7 Lower- and middle-income people would benefit from cost reduction under single-payer. This graph describes an individual or family of four that pays the employee portion of the premium for employer-provided insurance and that uses their health coverage at least up the amount of the deductible. So their total health-care costs are equal to their premium plus the deductible. (The Milliman Medical Index for 2015 puts health expenses for a “typical” family of four with employer-provided PPO health insurance at over $10,000 per year. The method here gives a more modest total, about $8,000.)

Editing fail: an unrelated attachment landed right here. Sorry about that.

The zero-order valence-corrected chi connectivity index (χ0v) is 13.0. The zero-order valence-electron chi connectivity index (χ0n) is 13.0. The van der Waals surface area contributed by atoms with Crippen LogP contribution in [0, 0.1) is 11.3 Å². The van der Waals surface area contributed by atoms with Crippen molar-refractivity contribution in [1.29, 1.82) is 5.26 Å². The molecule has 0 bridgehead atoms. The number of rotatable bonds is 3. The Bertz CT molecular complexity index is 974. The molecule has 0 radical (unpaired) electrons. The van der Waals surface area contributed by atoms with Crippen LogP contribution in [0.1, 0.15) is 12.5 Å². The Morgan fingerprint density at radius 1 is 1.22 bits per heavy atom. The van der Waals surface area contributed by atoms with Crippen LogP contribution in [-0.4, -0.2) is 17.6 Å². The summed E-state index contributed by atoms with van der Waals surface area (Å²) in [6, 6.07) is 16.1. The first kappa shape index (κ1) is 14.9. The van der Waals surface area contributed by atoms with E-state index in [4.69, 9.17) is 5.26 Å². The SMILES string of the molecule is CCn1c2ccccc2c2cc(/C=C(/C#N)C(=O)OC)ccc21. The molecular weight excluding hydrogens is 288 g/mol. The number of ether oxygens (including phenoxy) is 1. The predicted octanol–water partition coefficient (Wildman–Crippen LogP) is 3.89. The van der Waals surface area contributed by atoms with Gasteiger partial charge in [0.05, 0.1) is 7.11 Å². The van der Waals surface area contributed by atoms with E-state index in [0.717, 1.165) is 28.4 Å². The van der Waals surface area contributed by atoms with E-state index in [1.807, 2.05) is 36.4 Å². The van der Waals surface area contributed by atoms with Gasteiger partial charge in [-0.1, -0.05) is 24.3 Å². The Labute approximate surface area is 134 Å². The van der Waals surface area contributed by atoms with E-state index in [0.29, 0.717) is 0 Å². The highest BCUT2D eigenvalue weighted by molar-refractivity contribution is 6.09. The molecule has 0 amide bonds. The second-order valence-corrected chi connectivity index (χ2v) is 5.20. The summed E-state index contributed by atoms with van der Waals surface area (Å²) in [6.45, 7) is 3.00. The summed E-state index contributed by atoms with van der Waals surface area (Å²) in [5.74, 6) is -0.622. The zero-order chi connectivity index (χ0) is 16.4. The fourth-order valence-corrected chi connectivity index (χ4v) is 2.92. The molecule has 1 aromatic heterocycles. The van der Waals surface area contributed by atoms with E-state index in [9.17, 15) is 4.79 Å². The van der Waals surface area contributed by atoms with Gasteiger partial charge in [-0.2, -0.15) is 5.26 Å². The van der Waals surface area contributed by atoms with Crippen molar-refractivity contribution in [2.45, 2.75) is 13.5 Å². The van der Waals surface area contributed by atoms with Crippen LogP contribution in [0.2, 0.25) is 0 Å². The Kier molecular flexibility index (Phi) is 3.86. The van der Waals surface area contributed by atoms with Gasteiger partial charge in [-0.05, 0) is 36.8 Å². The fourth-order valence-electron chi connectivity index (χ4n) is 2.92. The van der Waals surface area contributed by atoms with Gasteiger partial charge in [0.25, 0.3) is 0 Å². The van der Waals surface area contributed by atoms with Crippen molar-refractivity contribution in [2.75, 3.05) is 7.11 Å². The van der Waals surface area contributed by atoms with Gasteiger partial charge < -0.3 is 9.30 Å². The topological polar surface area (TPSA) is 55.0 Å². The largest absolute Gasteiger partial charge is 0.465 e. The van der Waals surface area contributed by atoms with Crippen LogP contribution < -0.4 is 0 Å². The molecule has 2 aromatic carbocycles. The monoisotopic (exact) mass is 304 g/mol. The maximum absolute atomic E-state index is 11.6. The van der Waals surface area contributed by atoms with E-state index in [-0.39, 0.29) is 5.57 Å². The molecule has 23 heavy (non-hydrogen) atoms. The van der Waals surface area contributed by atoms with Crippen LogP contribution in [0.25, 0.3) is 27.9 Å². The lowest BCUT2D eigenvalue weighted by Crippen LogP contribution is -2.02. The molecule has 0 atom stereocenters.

Under single payer, individuals and families would no longer face costs like insurance premiums or out-of-pocket expenses up to their deductible. They would face additional taxes. In the scenario described here, though, for lower- and middle-income people the reduction in their costs would be greater than the added taxes they would pay, so they would experience a net financial benefit.

(From: Gerald Friedman, Economy in Numbers, Bernie Sanders’ Health Care Revolution, March/April 2016.)

Effect of Government Transfers and Federal Taxes
on Income Inequality, 1979–2011

Sources: “The Distribution of Household Income and Federal Taxes, 2011,” Congressional Budget Office, Nov. 2014; Kevin Perese, “The Distribution of Household Income, Federal Taxes, and Government Spending,” Congressional Budget Office, June 18, 2015; Enrique Lamas and Trudi Renwick, “Economic Inequality,” U.S. Census Bureau, July 2015.